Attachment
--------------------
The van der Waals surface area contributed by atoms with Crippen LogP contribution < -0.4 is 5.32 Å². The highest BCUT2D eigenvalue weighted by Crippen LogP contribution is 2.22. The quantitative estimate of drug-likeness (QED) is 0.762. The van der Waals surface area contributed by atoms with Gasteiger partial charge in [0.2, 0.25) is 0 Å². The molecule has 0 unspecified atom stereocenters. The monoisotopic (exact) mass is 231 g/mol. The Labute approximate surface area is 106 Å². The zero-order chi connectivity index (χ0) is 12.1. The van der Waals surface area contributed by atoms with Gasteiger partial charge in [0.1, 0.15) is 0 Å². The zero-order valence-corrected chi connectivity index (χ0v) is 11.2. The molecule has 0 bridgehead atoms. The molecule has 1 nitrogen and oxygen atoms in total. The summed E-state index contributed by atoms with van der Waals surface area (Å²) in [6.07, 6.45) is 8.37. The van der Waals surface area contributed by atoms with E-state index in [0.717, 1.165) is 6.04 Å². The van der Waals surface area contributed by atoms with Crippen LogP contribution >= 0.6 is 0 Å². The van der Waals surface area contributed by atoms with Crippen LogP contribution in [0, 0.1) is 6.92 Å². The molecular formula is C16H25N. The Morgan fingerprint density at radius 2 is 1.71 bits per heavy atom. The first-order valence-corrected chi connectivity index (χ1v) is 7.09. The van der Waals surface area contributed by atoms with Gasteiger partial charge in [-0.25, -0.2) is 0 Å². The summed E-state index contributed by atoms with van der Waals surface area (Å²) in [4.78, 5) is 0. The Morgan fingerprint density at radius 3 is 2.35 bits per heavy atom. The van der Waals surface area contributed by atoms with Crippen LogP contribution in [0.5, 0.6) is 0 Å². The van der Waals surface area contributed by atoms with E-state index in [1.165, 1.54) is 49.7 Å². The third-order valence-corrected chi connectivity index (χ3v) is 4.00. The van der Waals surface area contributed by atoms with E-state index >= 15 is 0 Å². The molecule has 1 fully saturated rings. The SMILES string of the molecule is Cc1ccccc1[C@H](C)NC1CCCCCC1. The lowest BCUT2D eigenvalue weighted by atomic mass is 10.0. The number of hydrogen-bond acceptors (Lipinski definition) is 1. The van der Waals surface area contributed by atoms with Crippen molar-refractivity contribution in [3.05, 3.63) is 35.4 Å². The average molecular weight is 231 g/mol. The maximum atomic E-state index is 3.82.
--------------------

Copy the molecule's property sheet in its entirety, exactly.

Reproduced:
The van der Waals surface area contributed by atoms with Crippen LogP contribution < -0.4 is 5.32 Å². The highest BCUT2D eigenvalue weighted by Crippen LogP contribution is 2.22. The quantitative estimate of drug-likeness (QED) is 0.762. The van der Waals surface area contributed by atoms with Gasteiger partial charge in [0.2, 0.25) is 0 Å². The molecule has 0 unspecified atom stereocenters. The monoisotopic (exact) mass is 231 g/mol. The Labute approximate surface area is 106 Å². The zero-order chi connectivity index (χ0) is 12.1. The van der Waals surface area contributed by atoms with Gasteiger partial charge in [0.1, 0.15) is 0 Å². The zero-order valence-corrected chi connectivity index (χ0v) is 11.2. The molecule has 0 bridgehead atoms. The molecule has 1 nitrogen and oxygen atoms in total. The summed E-state index contributed by atoms with van der Waals surface area (Å²) in [6.07, 6.45) is 8.37. The van der Waals surface area contributed by atoms with E-state index in [0.717, 1.165) is 6.04 Å². The van der Waals surface area contributed by atoms with Crippen LogP contribution >= 0.6 is 0 Å². The van der Waals surface area contributed by atoms with Crippen LogP contribution in [0, 0.1) is 6.92 Å². The molecular formula is C16H25N. The Morgan fingerprint density at radius 2 is 1.71 bits per heavy atom. The first-order valence-corrected chi connectivity index (χ1v) is 7.09. The van der Waals surface area contributed by atoms with Gasteiger partial charge in [-0.25, -0.2) is 0 Å². The summed E-state index contributed by atoms with van der Waals surface area (Å²) in [4.78, 5) is 0. The Morgan fingerprint density at radius 3 is 2.35 bits per heavy atom. The van der Waals surface area contributed by atoms with Crippen LogP contribution in [0.5, 0.6) is 0 Å². The van der Waals surface area contributed by atoms with E-state index in [1.165, 1.54) is 49.7 Å². The third-order valence-corrected chi connectivity index (χ3v) is 4.00. The van der Waals surface area contributed by atoms with E-state index >= 15 is 0 Å². The molecule has 1 fully saturated rings. The SMILES string of the molecule is Cc1ccccc1[C@H](C)NC1CCCCCC1. The lowest BCUT2D eigenvalue weighted by atomic mass is 10.0. The number of hydrogen-bond acceptors (Lipinski definition) is 1. The van der Waals surface area contributed by atoms with Crippen molar-refractivity contribution in [3.05, 3.63) is 35.4 Å². The average molecular weight is 231 g/mol. The maximum atomic E-state index is 3.82.